Quantitative methods are inherently biased; algorithms are built by humans, and in this case they are measuring human products–ergo they may share many of the same biases as other human creations (such as peer review). The primacy effect and gender bias, both given recent and renewed attention, represent just two pretty devastating challenges to citation and other kinds of metrics. Merely appearing first in a publication can guarantee not only more social media attention but more citations, which strikes me as clearly discriminatory for other authors. Gender bias in citations is a clear and present danger.
Knowing that these and other biases exist, can there be any reasonable argument in favor of citation metrics? Well, we have long known about gender and other biases in student evaluations of teaching, and yet even my own august institution still employs them as a component of faculty assessment. Here the Metric Tide call for “Responsible Metrics” may be a helpful guide to using metrics in evaluation beyond citations.
Other profoundly important issues still need to be addressed more fully, among them the pressure for quick if not immediate research “impact.” Measures of journal impact rely on a woefully short window of 5 years. This is, in the most literal sense, short-sighted, particularly for the humanities where views, downloads and citations tend to accumulate over time. It isn’t surprising that the most cited articles on Google Scholar Metrics for both, say Nature and the American Historical Review are from the oldest years captured in that 5 year window, and that none are for the newest (all of the top ten cited articles for the AHR were for the first year, 2009, while Nature citations are distributed a little more widely, 5 for 2009, two each for 2010 and 2011, and one for 2012). If we look at article access, however, I suspect we would see a much more divergent pattern. For the William and Mary Quarterly the most accessed articles on JSTOR in 2014 are, well, long-appreciated essays. The median year of publication was 1992. Among the top five the publication dates, in order: 1983, 1996, 2008, 1997, 2001. To be sure, these are classic essays. One, by Neal Salisbury, published in 1996 on “The Indians’ Old World: Native Americans and the Coming of Europeans,” is in part a response to an older classic of the literature published in the WMQ in 1984 by James Merrell, “The Indians’ New World: The Catawba Experience.”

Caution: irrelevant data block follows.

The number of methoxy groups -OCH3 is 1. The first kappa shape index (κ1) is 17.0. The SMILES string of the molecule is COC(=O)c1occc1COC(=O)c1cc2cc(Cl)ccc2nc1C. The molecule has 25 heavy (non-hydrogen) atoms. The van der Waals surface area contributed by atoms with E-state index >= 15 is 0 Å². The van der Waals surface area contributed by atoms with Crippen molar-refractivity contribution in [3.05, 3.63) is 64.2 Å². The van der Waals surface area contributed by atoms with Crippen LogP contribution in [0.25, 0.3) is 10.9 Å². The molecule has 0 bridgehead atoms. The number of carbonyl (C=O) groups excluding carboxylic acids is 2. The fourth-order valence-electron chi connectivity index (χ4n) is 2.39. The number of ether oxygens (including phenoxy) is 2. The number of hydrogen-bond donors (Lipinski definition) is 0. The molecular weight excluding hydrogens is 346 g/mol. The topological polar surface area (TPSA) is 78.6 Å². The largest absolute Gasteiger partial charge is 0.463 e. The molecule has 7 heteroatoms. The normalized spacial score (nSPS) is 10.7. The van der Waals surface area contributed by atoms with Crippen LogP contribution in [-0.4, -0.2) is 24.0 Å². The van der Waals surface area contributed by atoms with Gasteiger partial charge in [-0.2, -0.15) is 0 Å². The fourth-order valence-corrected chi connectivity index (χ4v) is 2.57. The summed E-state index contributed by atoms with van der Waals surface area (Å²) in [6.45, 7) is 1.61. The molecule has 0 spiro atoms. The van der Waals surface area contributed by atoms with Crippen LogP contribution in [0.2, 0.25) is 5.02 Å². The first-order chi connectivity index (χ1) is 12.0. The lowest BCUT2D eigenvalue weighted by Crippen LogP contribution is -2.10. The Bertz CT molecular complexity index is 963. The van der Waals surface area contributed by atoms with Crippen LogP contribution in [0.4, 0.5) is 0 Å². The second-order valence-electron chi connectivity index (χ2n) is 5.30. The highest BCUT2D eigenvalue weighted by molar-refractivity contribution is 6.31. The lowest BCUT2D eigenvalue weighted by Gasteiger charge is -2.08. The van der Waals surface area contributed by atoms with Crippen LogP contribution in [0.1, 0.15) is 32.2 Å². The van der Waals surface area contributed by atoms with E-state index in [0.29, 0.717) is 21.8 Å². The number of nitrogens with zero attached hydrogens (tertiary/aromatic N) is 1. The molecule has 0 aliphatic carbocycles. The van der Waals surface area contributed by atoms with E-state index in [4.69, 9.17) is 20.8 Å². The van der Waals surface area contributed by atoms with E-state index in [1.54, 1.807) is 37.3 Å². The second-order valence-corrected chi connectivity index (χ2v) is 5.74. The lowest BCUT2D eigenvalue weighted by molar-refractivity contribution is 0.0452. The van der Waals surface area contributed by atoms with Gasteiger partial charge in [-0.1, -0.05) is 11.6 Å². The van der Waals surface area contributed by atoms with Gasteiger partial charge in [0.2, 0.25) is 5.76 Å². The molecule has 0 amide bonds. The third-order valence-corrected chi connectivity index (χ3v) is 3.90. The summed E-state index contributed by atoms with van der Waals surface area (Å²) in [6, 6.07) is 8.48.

I think this suggests more than just the slow digestion rate of historians. We simply don’t always know — maybe we rarely know — when research will be brought to bear on other scholarship, or on a social issue. Historian and frequent Inside Higher Education contributor Johann Neem has raised this issue more than once, most recently in a piece about the rich and slowly developed scholarship on marriage and family that helped frame the Supreme Court decision in Obergefell v. Hodges earlier his summer. Justice Anthony Kennedy, writing for the majority, cited prominent works on the history of marriage and family in America by Nancy Cott, Stephanie Coontz, and Hendrik Hartog that demonstrated the changing bases and legal status of marriage and marital partners (thus refuting the argument about the universal and unchanging nature of marriage). Kennedy also cited the amicus brief filed by Cott and others that had recounted some of the larger scholarly literature on these issues in noting that “developments in the institution of marriage over the past centuries were not mere superficial changes. Rather, they worked deep transformations in its structure, affecting aspects of marriage long viewed by many as essential.”
People, I think we can call that impact. A lot of research may in fact labor in obscurity, but that doesn’t mean at some point it won’t become of signal importance. Basic research takes time to germinate. Some won’t have any measurable impact at all. But that doesn’t mean it’s low quality and it doesn’t mean that it doesn’t have value.